What was one of the most memorable moments of The Buried Book?

Damrosch brings out the complexity of archaeology and the politics behind it. In particular the fate of the Iraqi man who actually found the clay tablets with the epic on them.

What about William Hughes’s performance did you like?

The narration was solid and did not get in the way of the story at all.

Was this a book you wanted to listen to all in one sitting?

This book held my interest till the end.

4 of 5 people found this review helpful

  • Overall
  • Performance
  • Story

The men behind the Epic

What did you love best about The Buried Book?

I liked the personal glimpse that we got behind all of the people involved in the rediscovery, translation, writing, and preservation of the epic of Gilgamesh. The author elaborates greatly on the personal lives of important scholars such as George Smith and Hormuzd Rassam. The author also uses research about the ancient city of Nineveh to paint a deeply personal picture of the kings directly responsible for the preservation of Gilgamesh. David Damrosch emphasizes, simply through telling details about their lives and the context in which they lived in, that though all of the people he writes about are dead, they all once lived full lives. They had had ambitions, fears, and hopes. Damrosch explores even Gilgamesh himself, who has some basis in history.

Was this a book you wanted to listen to all in one sitting?

The beginning is a little slow, but I would say that it definitely gets more interesting as you are introduced to more layers of history.

1 of 1 people found this review helpful

  • Overall
  • Performance
  • Story

Why? I don't know.

This book gives me the most vivid, lucid dreams. Why I don't know but I am guaranteed an amazing adventure.

1 of 2 people found this review helpful

  • Overall
  • Performance
  • Story

This book has to many tangents

This starts out about the epic of Gilgamesh, but soon just becomes a bunch of biographies of people semi related to the work.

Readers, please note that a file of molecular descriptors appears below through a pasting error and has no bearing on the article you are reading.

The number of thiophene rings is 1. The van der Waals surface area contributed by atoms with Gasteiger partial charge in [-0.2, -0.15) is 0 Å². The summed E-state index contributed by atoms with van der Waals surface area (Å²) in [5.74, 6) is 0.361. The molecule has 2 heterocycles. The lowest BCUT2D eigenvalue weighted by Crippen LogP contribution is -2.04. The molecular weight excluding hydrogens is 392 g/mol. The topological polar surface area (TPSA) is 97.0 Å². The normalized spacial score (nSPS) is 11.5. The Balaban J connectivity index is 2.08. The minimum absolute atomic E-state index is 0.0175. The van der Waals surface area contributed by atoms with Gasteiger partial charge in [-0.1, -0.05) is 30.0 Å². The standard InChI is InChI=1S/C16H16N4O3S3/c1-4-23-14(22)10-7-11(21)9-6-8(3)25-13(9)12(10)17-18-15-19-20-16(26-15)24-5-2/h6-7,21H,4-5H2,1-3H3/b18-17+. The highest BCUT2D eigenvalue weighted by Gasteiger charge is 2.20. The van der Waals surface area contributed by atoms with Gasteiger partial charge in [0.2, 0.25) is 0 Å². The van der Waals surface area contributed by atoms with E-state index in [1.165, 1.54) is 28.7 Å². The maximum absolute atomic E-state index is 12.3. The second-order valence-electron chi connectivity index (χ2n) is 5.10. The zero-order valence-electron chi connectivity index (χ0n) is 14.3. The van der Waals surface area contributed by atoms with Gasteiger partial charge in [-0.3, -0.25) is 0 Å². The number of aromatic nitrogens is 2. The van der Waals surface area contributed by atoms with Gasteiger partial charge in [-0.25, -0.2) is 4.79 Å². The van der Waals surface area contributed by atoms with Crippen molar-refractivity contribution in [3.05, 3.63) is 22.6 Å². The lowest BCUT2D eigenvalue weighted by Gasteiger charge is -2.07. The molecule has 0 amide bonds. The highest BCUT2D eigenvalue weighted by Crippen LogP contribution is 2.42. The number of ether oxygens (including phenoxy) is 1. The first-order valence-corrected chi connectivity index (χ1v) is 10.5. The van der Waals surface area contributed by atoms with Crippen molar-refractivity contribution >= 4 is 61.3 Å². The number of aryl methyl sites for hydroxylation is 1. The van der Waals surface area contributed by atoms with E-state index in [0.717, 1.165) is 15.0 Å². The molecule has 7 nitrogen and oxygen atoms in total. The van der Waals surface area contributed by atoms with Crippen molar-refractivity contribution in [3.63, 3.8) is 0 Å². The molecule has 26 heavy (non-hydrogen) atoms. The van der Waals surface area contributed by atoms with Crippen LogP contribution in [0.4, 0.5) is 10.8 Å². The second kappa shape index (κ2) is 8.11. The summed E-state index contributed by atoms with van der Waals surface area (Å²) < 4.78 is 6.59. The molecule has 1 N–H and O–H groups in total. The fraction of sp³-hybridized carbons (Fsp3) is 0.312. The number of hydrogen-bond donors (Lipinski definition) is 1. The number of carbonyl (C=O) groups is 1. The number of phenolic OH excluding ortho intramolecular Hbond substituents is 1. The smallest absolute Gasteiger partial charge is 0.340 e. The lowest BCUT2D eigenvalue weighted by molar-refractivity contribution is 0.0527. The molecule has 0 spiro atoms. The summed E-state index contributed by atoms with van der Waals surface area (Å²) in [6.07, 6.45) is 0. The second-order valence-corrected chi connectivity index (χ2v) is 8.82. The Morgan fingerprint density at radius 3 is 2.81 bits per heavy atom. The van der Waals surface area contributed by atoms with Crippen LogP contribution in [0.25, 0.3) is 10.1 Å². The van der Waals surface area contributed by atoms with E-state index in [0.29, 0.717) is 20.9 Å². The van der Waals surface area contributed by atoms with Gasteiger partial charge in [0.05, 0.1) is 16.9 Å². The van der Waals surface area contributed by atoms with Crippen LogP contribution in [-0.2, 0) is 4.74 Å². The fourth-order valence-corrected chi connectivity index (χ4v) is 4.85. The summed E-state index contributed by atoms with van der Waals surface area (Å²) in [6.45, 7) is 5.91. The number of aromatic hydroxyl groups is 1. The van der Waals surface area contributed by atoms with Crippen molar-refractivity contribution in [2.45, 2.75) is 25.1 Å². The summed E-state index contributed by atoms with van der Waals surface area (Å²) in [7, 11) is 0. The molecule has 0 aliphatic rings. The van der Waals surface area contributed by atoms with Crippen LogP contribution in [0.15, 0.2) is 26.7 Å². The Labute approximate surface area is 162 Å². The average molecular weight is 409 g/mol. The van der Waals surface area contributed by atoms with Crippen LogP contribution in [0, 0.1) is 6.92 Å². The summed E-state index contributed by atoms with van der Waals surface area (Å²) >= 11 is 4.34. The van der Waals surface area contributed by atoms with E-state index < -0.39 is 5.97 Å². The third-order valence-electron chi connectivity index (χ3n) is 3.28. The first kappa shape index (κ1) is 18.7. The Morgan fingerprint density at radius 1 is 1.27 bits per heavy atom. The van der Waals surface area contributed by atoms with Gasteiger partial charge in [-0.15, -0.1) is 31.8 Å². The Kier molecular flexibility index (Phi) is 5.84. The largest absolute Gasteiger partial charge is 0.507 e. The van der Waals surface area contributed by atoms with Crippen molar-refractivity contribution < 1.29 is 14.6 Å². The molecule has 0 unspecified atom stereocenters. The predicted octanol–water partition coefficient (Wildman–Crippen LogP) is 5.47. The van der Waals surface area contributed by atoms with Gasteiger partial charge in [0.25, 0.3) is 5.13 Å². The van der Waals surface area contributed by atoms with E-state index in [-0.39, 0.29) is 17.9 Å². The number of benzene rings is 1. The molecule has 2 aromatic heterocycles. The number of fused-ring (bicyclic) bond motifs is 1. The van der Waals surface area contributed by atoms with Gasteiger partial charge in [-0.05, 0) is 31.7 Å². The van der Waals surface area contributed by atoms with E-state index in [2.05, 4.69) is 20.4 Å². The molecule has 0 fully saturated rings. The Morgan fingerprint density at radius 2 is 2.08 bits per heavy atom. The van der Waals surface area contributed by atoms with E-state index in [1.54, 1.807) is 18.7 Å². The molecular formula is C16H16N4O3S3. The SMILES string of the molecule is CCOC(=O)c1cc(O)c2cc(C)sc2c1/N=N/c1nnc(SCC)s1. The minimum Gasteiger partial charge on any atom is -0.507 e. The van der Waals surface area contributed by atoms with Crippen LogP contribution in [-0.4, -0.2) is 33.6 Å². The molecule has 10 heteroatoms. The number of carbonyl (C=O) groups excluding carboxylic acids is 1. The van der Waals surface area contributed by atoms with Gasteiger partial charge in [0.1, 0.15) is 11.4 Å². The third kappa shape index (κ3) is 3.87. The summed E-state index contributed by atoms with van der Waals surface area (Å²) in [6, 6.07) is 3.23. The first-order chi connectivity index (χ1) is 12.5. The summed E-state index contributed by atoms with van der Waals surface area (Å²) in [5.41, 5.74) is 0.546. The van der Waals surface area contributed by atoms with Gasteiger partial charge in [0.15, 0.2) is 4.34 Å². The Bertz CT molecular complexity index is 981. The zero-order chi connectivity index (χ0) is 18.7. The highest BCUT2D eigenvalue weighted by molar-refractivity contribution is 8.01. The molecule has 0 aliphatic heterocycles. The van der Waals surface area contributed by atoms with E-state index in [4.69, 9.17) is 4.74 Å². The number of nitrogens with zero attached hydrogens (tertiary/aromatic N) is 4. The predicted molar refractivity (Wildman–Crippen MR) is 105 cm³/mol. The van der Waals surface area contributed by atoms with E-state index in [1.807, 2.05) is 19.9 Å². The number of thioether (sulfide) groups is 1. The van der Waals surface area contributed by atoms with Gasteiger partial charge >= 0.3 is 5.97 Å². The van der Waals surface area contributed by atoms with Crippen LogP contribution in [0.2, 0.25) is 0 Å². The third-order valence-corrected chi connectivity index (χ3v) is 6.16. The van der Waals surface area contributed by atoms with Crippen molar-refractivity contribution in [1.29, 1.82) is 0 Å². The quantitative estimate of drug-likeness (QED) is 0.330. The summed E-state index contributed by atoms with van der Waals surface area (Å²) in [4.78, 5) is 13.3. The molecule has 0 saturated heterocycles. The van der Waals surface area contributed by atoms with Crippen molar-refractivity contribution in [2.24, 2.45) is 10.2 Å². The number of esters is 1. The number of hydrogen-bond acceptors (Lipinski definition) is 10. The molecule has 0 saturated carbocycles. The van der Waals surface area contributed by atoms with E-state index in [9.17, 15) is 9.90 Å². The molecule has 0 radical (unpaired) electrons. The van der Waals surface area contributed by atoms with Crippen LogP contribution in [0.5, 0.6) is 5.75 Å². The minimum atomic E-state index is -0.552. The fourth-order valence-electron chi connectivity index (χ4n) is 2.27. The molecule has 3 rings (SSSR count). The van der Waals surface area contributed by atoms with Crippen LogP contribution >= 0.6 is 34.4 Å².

• Overall
  • Performance
  • Story

Excellent!! Great history of the discovery!!

Great history of the discovery of the clay tablets of Assyria. and the people involved in the start of the field of Assyriology.

  • Overall

Archeology rather than the story

I was wanting to hear about the book of gilgamesh and hear what was in the book, not how it was found and about a guys life that was searching for it. I would of liked the book if I was looking for the history of how the book was found, but after about 4 hours of the book, I just stopped it and moved on.

13 of 39 people found this review helpful

  • Overall
  • Performance
  • Story

The Epic of Gilgamesh NOT

Would you try another book from David Damrosch and/or William Hughes?

you think this book is the epic of Gilgamesh , it is a historical account of how it was discovered and some description of the archaeologists lives , very little excerpt from the book it self

What was most disappointing about David Damrosch’s story?

it is not the epic

Would you be willing to try another one of William Hughes’s performances?

may be the narrator is ok

What reaction did this book spark in you? Anger, sadness, disappointment?

disappointment

Any additional comments?

the audio excerpt should tell it is not the epic it self

0 of 16 people found this review helpful